How Do We Respond When Others Share Bad News Online?
New research explores reactions to negative news shared on social media.
Posted March 20, 2019
When we reveal personal information to other people, it typically increases intimacy. But when it is seen as inappropriate, self-disclosure can backfire. In the age of social media, the dangers of over-disclosure are even higher because the audience for these disclosures is large and it's hard to really anticipate who will see your posts. In fact, a nationally representative survey of Facebook users found that 36 percent of users strongly disliked others sharing too much information about themselves, suggesting that inappropriate posts run the risk of alienating others.
Social networking sites offer us the ability to disclose to friends with minimal effort, and they don't require us to get up the courage to approach someone face-to-face. So there could be benefits to sharing personal information with others on social media. In fact, research has shown that disclosing information online with friends, in a reciprocal back and forth, tends to increase intimacy.
But what about specifically negative disclosures? Not everything that's personal is necessarily negative. Therefore, research showing the benefits of reciprocal self-disclosure between Facebook friends may not apply equally to negative and positive information. How do others respond if we share bad news on social media, rather than just general personal information or positive events? In fact, people are especially likely to share good news, rather than bad news, on social media. This means negative disclosures are fairly unusual. There is some evidence that people don't like negative disclosures on social media. For example, one study found that people disliked it when Facebook users posted memorials for loved ones and took their grief online. In another study, participants evaluated the 10 most recent Facebook status updates that were made by users they didn't know — and those who expressed a lot of negative emotions were less liked than those whose posts reflected a more positive outlook.
However, all of this research either asked people how they generally felt about certain types of disclosures or asked them to evaluate everyday disclosures from strangers out of context. In a study recently published in Personality and Individual Differences, Lauren Saling and colleagues conducted an experimental study in which participants evaluated other people's negative self-disclosures, imagining that these disclosures were made by a close friend.
Participants read three social media posts and were asked to imagine that these posts were made by their three closest friends. All three posts involved the poster revealing a negative life event, but the events differed in how severe they were. The least severe was a relationship breakup, followed by a relative being diagnosed with cancer, followed by a friend committing suicide. To simulate the environment of Facebook, for each post, participants were able to have a Facebook reaction to the post (they could indicate no response, or use like, sad, angry, or surprised emoticons) and they were able to write a comment. Participants also rated how comfortable they felt with the post. In order to allow the researchers to compare participants' level of comfort with online and offline disclosures, participants also rated how comfortable they would be if their friend had disclosed this same information in person.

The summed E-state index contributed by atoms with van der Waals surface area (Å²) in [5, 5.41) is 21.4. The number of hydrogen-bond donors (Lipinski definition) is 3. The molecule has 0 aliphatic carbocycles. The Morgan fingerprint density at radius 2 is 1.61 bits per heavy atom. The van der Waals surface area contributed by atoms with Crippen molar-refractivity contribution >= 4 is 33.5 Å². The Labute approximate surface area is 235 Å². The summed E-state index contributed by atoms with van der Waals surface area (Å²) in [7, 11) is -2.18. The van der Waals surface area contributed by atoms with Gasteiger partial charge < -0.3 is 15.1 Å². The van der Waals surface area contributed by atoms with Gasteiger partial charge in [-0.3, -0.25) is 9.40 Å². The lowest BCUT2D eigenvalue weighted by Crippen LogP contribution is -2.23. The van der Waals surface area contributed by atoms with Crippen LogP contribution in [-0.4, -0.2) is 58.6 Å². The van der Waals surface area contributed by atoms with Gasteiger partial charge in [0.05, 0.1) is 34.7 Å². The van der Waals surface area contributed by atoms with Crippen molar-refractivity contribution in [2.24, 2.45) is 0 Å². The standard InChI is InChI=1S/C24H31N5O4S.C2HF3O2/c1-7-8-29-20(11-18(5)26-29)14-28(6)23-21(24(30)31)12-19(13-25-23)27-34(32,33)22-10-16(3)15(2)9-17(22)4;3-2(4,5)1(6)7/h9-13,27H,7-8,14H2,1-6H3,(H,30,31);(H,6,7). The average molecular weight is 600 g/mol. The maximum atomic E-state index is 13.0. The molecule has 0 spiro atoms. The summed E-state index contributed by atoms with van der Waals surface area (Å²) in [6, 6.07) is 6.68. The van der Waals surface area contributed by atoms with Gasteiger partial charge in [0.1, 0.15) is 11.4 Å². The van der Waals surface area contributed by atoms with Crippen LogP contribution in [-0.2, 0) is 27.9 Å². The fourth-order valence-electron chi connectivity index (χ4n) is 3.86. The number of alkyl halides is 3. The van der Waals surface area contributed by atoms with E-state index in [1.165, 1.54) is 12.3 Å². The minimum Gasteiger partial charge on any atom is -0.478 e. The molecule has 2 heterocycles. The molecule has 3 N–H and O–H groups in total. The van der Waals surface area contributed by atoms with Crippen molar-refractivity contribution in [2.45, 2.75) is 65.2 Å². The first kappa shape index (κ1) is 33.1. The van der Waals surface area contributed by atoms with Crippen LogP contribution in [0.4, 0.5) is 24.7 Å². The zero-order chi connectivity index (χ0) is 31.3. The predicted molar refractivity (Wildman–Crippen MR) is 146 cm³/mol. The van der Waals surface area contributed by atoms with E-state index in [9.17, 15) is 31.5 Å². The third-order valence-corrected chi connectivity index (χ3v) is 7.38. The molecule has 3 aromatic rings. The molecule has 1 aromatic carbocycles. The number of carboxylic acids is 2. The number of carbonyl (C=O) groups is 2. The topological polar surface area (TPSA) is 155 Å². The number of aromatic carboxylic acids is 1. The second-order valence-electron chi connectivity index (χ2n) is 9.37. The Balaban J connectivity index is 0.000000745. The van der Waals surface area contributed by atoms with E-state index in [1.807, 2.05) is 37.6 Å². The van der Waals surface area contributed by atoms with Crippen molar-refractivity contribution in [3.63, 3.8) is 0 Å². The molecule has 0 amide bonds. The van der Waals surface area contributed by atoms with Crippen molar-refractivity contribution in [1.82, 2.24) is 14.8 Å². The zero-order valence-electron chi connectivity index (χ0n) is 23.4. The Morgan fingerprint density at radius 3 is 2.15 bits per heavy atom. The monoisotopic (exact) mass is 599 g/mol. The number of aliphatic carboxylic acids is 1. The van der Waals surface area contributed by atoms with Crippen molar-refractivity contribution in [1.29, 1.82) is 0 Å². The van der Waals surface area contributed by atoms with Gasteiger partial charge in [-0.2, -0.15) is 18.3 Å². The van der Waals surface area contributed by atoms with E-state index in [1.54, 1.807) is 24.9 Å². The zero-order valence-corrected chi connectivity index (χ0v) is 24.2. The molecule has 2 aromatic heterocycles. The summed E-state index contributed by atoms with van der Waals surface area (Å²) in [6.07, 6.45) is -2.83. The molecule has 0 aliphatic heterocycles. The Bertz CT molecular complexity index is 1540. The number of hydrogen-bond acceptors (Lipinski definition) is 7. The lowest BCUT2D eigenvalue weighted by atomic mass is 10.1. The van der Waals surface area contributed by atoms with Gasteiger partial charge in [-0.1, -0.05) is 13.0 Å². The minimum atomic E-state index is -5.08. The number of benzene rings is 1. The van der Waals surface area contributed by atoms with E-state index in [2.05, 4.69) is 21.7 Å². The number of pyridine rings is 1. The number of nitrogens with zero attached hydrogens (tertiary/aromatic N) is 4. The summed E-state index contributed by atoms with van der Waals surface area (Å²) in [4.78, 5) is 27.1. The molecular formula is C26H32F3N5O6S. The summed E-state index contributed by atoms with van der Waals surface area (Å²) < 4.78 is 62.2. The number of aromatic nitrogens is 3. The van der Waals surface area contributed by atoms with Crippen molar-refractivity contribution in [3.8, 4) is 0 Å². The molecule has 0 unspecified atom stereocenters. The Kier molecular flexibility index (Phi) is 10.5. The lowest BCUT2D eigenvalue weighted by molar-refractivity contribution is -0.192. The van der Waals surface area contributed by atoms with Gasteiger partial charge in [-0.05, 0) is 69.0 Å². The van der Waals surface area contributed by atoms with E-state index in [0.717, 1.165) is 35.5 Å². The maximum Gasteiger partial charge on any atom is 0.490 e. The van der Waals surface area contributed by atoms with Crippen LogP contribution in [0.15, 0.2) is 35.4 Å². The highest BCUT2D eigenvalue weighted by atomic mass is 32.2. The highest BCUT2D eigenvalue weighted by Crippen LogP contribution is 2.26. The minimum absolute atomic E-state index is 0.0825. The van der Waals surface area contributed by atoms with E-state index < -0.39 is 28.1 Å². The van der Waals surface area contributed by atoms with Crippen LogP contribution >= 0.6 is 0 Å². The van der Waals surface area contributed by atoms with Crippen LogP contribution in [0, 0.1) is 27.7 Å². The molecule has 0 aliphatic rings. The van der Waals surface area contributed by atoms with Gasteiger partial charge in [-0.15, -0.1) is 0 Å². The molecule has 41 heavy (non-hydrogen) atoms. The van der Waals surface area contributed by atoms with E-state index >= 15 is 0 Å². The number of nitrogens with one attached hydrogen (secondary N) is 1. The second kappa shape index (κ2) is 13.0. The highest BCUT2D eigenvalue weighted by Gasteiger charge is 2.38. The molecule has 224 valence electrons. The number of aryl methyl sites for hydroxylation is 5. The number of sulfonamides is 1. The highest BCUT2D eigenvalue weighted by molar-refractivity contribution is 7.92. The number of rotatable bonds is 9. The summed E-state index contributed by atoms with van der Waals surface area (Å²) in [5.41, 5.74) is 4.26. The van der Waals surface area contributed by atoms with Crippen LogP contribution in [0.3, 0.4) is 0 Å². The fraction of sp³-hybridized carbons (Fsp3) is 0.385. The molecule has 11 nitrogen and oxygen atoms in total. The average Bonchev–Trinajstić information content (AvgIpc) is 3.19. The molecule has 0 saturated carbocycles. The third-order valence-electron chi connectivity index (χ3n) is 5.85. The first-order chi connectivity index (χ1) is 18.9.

The results showed that for all three posts, people were more comfortable with offline than online disclosure, especially the two more serious events—a relative's health condition and a friend's suicide. Interestingly, people who were high in the trait of agreeableness (that is, those who are warm and tend to highly value getting along with others) were more likely to respond with an emoticon or comment on the post. Older participants were also more likely to react or comment on the posts.
This study provides evidence that when it comes to revealing major negative events to friends, it is probably better to do so in person. However, the conclusions we can draw from this study are limited for several reasons: First, all of the negative disclosures involved not just something that happened to the poster, but something that happened to another person. A relationship breakup announcement is about both members of the relationship, and a relative's cancer diagnosis and friend's suicide are clearly about other people. Thus, people may have responded negatively to the fact that the poster was revealing personal information about other people online without necessarily getting their consent.
It is also important to consider that this study was only in the context of a close friend revealing personal information. What if it was a casual friend or an acquaintance? People might be offended that their close friend would choose to disclose personal information online, rather than tell them face-to-face, making their reactions more negative. On the other hand, imagining the post came from a casual acquaintance could make people judge it even more harshly because their feelings that it was inappropriate to share it on social media might override their concern for a friend they don't know well. Nonetheless, people might be more comfortable hearing bad news from a casual friend online than in person precisely because they don't feel that close to the person.
Despite the limitations of this particular study, it's probably still good advice to save your most personal, negative self-disclosures for the intimacy of one-on-one interaction, while making sure that whoever you're sharing it with is an appropriate audience.